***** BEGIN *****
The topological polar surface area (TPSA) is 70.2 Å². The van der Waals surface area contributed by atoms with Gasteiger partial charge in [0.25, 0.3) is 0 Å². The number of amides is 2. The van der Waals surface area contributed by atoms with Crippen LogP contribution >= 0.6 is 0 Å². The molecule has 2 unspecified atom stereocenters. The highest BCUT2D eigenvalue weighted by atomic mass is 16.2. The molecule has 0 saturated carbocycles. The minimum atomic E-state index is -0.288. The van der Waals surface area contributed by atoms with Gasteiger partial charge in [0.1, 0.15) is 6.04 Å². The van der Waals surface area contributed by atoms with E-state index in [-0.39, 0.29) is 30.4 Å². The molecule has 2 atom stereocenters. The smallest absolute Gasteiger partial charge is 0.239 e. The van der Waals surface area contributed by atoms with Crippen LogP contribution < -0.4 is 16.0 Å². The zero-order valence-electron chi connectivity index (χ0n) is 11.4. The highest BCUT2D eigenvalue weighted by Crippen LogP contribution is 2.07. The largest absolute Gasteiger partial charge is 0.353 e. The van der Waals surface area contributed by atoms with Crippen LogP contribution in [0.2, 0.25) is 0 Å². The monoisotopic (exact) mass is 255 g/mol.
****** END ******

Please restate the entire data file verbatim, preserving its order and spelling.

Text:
The topological polar surface area (TPSA) is 70.2 Å². The van der Waals surface area contributed by atoms with Gasteiger partial charge in [0.25, 0.3) is 0 Å². The number of amides is 2. The van der Waals surface area contributed by atoms with Crippen LogP contribution >= 0.6 is 0 Å². The molecule has 2 unspecified atom stereocenters. The highest BCUT2D eigenvalue weighted by atomic mass is 16.2. The molecule has 0 saturated carbocycles. The minimum atomic E-state index is -0.288. The van der Waals surface area contributed by atoms with Gasteiger partial charge in [0.1, 0.15) is 6.04 Å². The van der Waals surface area contributed by atoms with E-state index in [-0.39, 0.29) is 30.4 Å². The molecule has 2 atom stereocenters. The smallest absolute Gasteiger partial charge is 0.239 e. The van der Waals surface area contributed by atoms with Crippen LogP contribution < -0.4 is 16.0 Å². The zero-order valence-electron chi connectivity index (χ0n) is 11.4. The highest BCUT2D eigenvalue weighted by Crippen LogP contribution is 2.07. The largest absolute Gasteiger partial charge is 0.353 e. The van der Waals surface area contributed by atoms with Crippen LogP contribution in [0.2, 0.25) is 0 Å². The monoisotopic (exact) mass is 255 g/mol.